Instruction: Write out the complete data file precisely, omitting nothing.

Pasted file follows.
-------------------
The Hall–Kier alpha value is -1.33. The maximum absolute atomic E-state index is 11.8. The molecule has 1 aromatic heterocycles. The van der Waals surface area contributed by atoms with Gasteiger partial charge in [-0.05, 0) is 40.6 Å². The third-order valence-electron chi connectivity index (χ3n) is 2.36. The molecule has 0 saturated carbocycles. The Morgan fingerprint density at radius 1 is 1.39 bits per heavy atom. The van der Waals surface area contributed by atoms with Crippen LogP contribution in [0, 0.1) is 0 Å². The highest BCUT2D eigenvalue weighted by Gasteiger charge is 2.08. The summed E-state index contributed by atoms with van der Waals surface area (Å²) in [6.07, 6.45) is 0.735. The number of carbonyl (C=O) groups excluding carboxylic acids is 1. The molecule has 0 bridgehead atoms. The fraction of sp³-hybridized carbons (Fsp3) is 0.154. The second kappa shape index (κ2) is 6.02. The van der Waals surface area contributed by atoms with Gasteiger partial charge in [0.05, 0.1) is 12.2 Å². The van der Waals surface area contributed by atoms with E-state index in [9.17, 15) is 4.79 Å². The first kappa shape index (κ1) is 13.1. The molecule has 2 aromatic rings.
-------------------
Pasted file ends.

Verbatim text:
The Hall–Kier alpha value is -1.33. The maximum absolute atomic E-state index is 11.8. The molecule has 1 aromatic heterocycles. The van der Waals surface area contributed by atoms with Gasteiger partial charge in [-0.05, 0) is 40.6 Å². The third-order valence-electron chi connectivity index (χ3n) is 2.36. The molecule has 0 saturated carbocycles. The Morgan fingerprint density at radius 1 is 1.39 bits per heavy atom. The van der Waals surface area contributed by atoms with Crippen LogP contribution in [0, 0.1) is 0 Å². The highest BCUT2D eigenvalue weighted by Gasteiger charge is 2.08. The summed E-state index contributed by atoms with van der Waals surface area (Å²) in [6.07, 6.45) is 0.735. The number of carbonyl (C=O) groups excluding carboxylic acids is 1. The molecule has 0 bridgehead atoms. The fraction of sp³-hybridized carbons (Fsp3) is 0.154. The second kappa shape index (κ2) is 6.02. The van der Waals surface area contributed by atoms with Gasteiger partial charge in [0.05, 0.1) is 12.2 Å². The van der Waals surface area contributed by atoms with E-state index in [9.17, 15) is 4.79 Å². The first kappa shape index (κ1) is 13.1. The molecule has 2 aromatic rings.